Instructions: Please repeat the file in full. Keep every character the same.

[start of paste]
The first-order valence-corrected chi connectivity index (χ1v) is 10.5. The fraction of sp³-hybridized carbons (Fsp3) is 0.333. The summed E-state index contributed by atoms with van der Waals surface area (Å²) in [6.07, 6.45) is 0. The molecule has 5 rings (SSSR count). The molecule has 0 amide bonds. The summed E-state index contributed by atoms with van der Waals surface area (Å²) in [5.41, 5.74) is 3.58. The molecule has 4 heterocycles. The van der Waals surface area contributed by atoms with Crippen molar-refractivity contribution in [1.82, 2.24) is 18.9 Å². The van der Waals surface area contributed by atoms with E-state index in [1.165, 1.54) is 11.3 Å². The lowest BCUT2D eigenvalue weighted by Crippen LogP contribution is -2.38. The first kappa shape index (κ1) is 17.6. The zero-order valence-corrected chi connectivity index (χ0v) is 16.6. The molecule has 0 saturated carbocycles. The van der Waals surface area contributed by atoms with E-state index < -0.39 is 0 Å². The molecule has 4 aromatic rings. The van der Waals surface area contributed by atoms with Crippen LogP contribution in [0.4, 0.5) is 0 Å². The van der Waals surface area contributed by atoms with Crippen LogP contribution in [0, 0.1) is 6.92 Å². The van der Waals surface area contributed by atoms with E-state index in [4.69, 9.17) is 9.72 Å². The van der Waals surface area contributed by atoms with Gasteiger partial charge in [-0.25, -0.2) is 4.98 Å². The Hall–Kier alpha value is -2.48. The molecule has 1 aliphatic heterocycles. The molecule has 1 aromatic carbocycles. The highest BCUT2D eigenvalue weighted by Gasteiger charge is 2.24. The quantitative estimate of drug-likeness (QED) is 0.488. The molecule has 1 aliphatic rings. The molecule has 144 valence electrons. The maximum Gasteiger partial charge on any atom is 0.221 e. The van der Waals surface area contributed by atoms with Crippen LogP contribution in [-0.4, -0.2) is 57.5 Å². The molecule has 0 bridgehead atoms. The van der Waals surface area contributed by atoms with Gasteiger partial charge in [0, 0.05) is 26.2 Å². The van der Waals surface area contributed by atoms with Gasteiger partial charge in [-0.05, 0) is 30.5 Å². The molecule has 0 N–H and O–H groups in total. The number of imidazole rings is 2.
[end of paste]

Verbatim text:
The first-order valence-corrected chi connectivity index (χ1v) is 10.5. The fraction of sp³-hybridized carbons (Fsp3) is 0.333. The summed E-state index contributed by atoms with van der Waals surface area (Å²) in [6.07, 6.45) is 0. The molecule has 5 rings (SSSR count). The molecule has 0 amide bonds. The summed E-state index contributed by atoms with van der Waals surface area (Å²) in [5.41, 5.74) is 3.58. The molecule has 4 heterocycles. The van der Waals surface area contributed by atoms with Crippen molar-refractivity contribution in [1.82, 2.24) is 18.9 Å². The van der Waals surface area contributed by atoms with E-state index in [1.165, 1.54) is 11.3 Å². The lowest BCUT2D eigenvalue weighted by Crippen LogP contribution is -2.38. The first kappa shape index (κ1) is 17.6. The zero-order valence-corrected chi connectivity index (χ0v) is 16.6. The molecule has 0 saturated carbocycles. The van der Waals surface area contributed by atoms with E-state index < -0.39 is 0 Å². The molecule has 4 aromatic rings. The van der Waals surface area contributed by atoms with Crippen LogP contribution in [0.4, 0.5) is 0 Å². The van der Waals surface area contributed by atoms with Crippen LogP contribution in [0, 0.1) is 6.92 Å². The van der Waals surface area contributed by atoms with E-state index in [4.69, 9.17) is 9.72 Å². The van der Waals surface area contributed by atoms with Gasteiger partial charge in [-0.25, -0.2) is 4.98 Å². The Hall–Kier alpha value is -2.48. The molecule has 1 aliphatic heterocycles. The molecule has 1 aromatic carbocycles. The highest BCUT2D eigenvalue weighted by Gasteiger charge is 2.24. The quantitative estimate of drug-likeness (QED) is 0.488. The molecule has 1 aliphatic rings. The molecule has 144 valence electrons. The maximum Gasteiger partial charge on any atom is 0.221 e. The van der Waals surface area contributed by atoms with Crippen LogP contribution in [-0.4, -0.2) is 57.5 Å². The molecule has 0 bridgehead atoms. The van der Waals surface area contributed by atoms with Gasteiger partial charge in [0, 0.05) is 26.2 Å². The van der Waals surface area contributed by atoms with Gasteiger partial charge in [-0.05, 0) is 30.5 Å². The molecule has 0 N–H and O–H groups in total. The number of imidazole rings is 2.